As explained earlier with respect to FIG. 1, when node 34 goes low, shunt transistor Q44 is turned off. The energy is stored in the core of transformer T42 as a result of shunting the current through transistor Q44 towards ground 18 is then directed into the load via one or both of two separate ways, namely by inducing voltage in winding ED and by turning on switching transistor Q45 as soon as transistor Q44 is turned off. This second path is possible because when the output of timer Z61 goes low, transistor Q50 also turns off, thus allowing the voltage at node 44 to rise, turning on transistor Q49 and Q45, provided the transistor Q37 has not already been turned on. Switching transistor Q45 once on will conduct current from winding BA to the load unit the load voltage has risen sufficiently to turn on transistor Q37, which turns off transistor Q45 as previously explained.
Returning to shunt regulator section 12, additional features thereof may now be explained. The function of resistor R56 is to allow the battery voltage at node 20 to influence the duty cycle of the oscillations of timer Z61 by influencing the charge and discharge rates of timing capacitor C60. For example, if the battery voltage is around five volts, that is quite low, relatively little current will flow from node 20 through resistor R56 to help the charging of capacitor C60 via resistors R57 and R58. When timing capacitor C60 is charging relatively slowly, the output of timer Z61 remains high longer, thus allowing larger currents to be developed in the shunt path through winding BA and transistor Q44. Conversely, when the battery voltage is around nine volts, that is relatively higher, the current flowing through resistor R56 substantially speeds up the charging of capacitor C60. The voltage across capacitor C60 more quickly reaches the threshold voltage required to turn on comparator CP11, which turns off the shunt transistor Q44. In this manner, higher battery voltage reduces the magnitude and duration of the shunt current, thus reducing the energy available in winding BA to boost the load voltage.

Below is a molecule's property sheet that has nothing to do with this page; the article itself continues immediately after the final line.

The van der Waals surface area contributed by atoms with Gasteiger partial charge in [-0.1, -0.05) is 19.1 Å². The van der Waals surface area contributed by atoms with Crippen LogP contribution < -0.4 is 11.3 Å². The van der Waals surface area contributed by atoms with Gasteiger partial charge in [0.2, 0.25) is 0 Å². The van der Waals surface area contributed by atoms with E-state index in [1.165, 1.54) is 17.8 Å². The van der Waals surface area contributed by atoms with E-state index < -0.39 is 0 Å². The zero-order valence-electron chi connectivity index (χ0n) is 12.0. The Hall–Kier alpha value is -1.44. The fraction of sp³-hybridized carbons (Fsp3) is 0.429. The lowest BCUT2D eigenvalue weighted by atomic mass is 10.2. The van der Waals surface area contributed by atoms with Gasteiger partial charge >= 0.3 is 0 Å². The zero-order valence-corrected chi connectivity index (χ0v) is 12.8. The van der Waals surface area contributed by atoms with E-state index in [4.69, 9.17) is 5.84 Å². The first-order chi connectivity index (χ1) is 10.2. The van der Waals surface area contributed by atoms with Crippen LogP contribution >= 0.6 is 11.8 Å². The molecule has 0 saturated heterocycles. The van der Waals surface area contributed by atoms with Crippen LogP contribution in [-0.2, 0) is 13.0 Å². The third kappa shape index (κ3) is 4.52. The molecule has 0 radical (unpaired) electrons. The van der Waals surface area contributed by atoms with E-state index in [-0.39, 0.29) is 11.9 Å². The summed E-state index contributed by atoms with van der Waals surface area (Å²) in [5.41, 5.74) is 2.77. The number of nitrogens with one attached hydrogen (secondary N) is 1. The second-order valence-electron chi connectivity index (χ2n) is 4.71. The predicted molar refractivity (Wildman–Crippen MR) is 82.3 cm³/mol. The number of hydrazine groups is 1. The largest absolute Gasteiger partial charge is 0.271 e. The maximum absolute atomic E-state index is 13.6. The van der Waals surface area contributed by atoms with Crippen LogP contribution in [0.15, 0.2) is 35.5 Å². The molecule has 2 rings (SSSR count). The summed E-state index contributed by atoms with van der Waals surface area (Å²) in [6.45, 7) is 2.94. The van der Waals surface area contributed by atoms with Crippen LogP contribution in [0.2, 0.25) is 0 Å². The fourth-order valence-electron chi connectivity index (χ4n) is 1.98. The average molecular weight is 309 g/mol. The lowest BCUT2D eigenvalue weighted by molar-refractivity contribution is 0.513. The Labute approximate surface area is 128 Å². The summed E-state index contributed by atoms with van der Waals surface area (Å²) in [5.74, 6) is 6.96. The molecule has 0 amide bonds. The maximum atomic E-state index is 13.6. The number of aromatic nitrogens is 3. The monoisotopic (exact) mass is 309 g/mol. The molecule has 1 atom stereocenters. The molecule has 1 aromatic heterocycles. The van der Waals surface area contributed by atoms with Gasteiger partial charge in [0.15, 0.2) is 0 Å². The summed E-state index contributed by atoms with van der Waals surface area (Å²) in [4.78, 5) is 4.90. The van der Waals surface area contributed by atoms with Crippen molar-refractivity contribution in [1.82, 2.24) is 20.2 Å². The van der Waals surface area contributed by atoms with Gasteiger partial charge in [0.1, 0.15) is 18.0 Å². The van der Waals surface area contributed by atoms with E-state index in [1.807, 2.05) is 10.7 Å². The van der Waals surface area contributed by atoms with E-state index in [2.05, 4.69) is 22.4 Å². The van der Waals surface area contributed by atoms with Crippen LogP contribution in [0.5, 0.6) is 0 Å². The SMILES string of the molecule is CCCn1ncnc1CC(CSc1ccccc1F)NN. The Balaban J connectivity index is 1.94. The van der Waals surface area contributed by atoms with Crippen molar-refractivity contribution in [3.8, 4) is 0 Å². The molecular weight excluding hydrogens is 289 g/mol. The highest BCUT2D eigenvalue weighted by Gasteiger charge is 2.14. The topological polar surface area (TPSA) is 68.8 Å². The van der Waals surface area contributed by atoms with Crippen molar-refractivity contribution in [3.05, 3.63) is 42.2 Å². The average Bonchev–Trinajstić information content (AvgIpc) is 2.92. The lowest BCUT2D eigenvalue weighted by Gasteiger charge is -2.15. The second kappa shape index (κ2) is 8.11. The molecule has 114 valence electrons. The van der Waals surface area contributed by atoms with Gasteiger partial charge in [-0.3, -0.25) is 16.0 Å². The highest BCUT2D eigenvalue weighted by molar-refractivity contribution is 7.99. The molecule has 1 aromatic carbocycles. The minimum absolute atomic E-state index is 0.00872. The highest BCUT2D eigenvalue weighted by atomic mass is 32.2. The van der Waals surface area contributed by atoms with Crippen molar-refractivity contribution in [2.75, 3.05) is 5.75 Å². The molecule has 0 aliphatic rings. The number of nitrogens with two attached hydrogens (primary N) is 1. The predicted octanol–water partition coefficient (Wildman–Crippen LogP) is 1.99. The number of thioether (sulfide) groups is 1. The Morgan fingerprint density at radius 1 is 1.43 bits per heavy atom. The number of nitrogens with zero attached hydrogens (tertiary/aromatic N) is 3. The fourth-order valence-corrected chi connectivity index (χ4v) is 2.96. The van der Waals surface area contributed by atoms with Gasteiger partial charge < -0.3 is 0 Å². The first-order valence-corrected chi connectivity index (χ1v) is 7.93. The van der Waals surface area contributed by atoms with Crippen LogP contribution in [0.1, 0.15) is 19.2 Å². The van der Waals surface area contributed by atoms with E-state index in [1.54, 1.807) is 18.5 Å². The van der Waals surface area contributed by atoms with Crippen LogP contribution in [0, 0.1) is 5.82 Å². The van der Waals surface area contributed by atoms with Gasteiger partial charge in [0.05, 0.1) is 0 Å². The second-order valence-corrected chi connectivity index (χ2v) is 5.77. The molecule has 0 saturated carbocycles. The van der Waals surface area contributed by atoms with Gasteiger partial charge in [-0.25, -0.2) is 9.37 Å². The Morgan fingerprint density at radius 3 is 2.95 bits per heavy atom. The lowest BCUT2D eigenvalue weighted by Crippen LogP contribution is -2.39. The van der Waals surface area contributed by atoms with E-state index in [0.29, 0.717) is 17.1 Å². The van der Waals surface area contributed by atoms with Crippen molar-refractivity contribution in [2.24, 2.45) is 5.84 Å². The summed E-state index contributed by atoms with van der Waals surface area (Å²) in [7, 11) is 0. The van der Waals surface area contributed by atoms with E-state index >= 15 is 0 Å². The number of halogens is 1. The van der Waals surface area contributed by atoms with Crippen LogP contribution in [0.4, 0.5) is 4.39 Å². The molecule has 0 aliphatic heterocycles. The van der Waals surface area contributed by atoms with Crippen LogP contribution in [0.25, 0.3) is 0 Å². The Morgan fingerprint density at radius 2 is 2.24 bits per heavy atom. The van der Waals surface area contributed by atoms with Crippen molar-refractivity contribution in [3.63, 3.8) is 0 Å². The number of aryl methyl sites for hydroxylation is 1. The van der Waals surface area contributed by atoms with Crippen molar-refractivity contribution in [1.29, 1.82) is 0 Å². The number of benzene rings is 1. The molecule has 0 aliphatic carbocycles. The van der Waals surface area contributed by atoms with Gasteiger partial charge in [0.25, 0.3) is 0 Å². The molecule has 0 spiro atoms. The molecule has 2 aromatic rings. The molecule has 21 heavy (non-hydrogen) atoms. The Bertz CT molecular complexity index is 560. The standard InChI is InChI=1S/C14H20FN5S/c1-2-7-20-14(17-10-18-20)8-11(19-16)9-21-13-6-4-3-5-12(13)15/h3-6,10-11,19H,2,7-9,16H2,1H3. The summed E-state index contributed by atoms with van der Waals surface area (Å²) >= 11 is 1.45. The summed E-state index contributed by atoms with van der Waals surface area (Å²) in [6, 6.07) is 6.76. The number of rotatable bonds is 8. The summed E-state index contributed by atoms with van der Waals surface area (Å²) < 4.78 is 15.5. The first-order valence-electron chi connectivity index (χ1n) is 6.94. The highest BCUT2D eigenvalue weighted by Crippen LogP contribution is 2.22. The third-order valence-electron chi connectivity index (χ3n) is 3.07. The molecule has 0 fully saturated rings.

It will also be observed that changes in battery voltage inversely affects the time required to discharge capacitor C60. When the battery voltage is high, the charging current provided to capacitor C60 through resistor R56 is relatively high, thus slowing down the discharge rate of capacitor C60, and increasing the off time of the oscillations in the output of timer Z61. Similarly, when battery voltage is low, little if any current is contributed through resistor R56 to charge capacitor C60. Capacitor C60 will then discharge at a quicker rate, resulting in a shorter off period for the oscillations. In this manner, the duty cycle of the output of timer Z61, which is directly proportional to the amount of voltage boost provided by shunt regulator section 12, is inversely proportional to the changes in battery voltage.
The three graphs A, B, and C of FIG. 3 represent experimentally determined performance curves for the power supply 10 shown in FIG. 2 when it is hooked up to a thirteen ohm load. These graphs help illustrate how shunt regulator section 12 shown in FIG. 2 achieves its variable voltage boosting function. All three graphs use the same horizontal axis, namely battery voltage at node 20 expressed in volts. Graph B of FIG. 3 depicts how the frequency of oscillations at the output of the 555 timer Z61 at node 34 varies with battery voltage. Graph C shows how the duty cycle of the output of timer Z61 at node 34, which is expressed on the vertical axis in percent on-time, varies with the battery voltage at node 20. Graph C pictorially illustrates that the duty cycle is inversely proportional to the changes in battery voltage as described above.